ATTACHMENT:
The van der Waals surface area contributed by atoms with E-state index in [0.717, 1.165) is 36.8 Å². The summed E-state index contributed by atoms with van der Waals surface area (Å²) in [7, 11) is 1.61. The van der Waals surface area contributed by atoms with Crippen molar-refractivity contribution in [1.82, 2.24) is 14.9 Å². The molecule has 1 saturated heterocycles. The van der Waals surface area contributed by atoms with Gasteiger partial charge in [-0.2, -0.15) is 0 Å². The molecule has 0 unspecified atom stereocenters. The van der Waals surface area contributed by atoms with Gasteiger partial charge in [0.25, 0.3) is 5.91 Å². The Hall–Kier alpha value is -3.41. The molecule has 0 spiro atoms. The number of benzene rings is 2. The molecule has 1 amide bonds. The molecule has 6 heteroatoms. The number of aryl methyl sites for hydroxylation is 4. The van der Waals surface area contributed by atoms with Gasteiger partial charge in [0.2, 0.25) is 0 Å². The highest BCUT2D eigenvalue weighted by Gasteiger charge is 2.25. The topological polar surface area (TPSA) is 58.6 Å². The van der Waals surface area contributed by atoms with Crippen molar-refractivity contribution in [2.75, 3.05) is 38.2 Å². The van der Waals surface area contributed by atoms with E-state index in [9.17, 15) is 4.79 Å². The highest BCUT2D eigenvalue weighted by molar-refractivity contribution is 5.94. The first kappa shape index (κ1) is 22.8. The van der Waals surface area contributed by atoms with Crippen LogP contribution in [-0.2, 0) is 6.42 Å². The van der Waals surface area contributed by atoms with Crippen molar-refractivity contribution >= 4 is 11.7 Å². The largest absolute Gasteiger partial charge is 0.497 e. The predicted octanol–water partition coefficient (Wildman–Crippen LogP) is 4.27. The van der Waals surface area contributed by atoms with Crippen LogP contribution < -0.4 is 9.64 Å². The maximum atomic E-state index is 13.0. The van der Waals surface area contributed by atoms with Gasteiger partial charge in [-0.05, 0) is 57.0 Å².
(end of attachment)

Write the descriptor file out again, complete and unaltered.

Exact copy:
The van der Waals surface area contributed by atoms with E-state index in [0.717, 1.165) is 36.8 Å². The summed E-state index contributed by atoms with van der Waals surface area (Å²) in [7, 11) is 1.61. The van der Waals surface area contributed by atoms with Crippen molar-refractivity contribution in [1.82, 2.24) is 14.9 Å². The molecule has 1 saturated heterocycles. The van der Waals surface area contributed by atoms with Gasteiger partial charge in [-0.2, -0.15) is 0 Å². The molecule has 0 unspecified atom stereocenters. The van der Waals surface area contributed by atoms with Gasteiger partial charge in [0.25, 0.3) is 5.91 Å². The Hall–Kier alpha value is -3.41. The molecule has 0 spiro atoms. The number of benzene rings is 2. The molecule has 1 amide bonds. The molecule has 6 heteroatoms. The number of aryl methyl sites for hydroxylation is 4. The van der Waals surface area contributed by atoms with Gasteiger partial charge in [0.2, 0.25) is 0 Å². The highest BCUT2D eigenvalue weighted by Gasteiger charge is 2.25. The topological polar surface area (TPSA) is 58.6 Å². The van der Waals surface area contributed by atoms with Crippen molar-refractivity contribution in [2.75, 3.05) is 38.2 Å². The van der Waals surface area contributed by atoms with E-state index in [9.17, 15) is 4.79 Å². The highest BCUT2D eigenvalue weighted by molar-refractivity contribution is 5.94. The first kappa shape index (κ1) is 22.8. The van der Waals surface area contributed by atoms with Crippen LogP contribution in [-0.2, 0) is 6.42 Å². The van der Waals surface area contributed by atoms with Crippen molar-refractivity contribution >= 4 is 11.7 Å². The largest absolute Gasteiger partial charge is 0.497 e. The predicted octanol–water partition coefficient (Wildman–Crippen LogP) is 4.27. The van der Waals surface area contributed by atoms with Crippen LogP contribution < -0.4 is 9.64 Å². The maximum atomic E-state index is 13.0. The van der Waals surface area contributed by atoms with Gasteiger partial charge in [-0.05, 0) is 57.0 Å².